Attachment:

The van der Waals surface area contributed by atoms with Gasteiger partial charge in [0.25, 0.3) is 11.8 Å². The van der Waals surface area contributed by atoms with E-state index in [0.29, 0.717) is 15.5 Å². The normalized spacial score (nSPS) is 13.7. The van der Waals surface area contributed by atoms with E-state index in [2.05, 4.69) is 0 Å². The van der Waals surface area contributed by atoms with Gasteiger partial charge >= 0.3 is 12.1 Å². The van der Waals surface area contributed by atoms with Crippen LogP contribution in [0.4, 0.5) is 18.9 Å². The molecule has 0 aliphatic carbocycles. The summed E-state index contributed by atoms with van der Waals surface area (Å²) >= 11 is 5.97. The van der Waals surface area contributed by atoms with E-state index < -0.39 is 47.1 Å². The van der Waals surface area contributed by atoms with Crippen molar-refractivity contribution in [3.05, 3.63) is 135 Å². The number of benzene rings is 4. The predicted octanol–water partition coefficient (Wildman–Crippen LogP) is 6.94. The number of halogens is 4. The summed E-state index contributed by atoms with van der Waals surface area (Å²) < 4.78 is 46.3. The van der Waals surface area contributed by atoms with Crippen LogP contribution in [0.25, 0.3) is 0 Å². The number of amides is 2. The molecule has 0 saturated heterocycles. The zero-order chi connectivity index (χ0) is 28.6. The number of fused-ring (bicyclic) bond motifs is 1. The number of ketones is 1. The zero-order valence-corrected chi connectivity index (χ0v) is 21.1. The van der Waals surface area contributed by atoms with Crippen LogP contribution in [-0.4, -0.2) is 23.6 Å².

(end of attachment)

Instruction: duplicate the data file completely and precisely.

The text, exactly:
The van der Waals surface area contributed by atoms with Gasteiger partial charge in [0.25, 0.3) is 11.8 Å². The van der Waals surface area contributed by atoms with E-state index in [0.29, 0.717) is 15.5 Å². The normalized spacial score (nSPS) is 13.7. The van der Waals surface area contributed by atoms with E-state index in [2.05, 4.69) is 0 Å². The van der Waals surface area contributed by atoms with Gasteiger partial charge >= 0.3 is 12.1 Å². The van der Waals surface area contributed by atoms with Crippen LogP contribution in [0.4, 0.5) is 18.9 Å². The molecule has 0 aliphatic carbocycles. The summed E-state index contributed by atoms with van der Waals surface area (Å²) >= 11 is 5.97. The van der Waals surface area contributed by atoms with E-state index < -0.39 is 47.1 Å². The van der Waals surface area contributed by atoms with Crippen molar-refractivity contribution in [3.05, 3.63) is 135 Å². The number of benzene rings is 4. The predicted octanol–water partition coefficient (Wildman–Crippen LogP) is 6.94. The number of halogens is 4. The summed E-state index contributed by atoms with van der Waals surface area (Å²) < 4.78 is 46.3. The van der Waals surface area contributed by atoms with Crippen LogP contribution in [0.25, 0.3) is 0 Å². The number of amides is 2. The molecule has 0 saturated heterocycles. The zero-order chi connectivity index (χ0) is 28.6. The number of fused-ring (bicyclic) bond motifs is 1. The number of ketones is 1. The zero-order valence-corrected chi connectivity index (χ0v) is 21.1. The van der Waals surface area contributed by atoms with Crippen LogP contribution in [-0.4, -0.2) is 23.6 Å².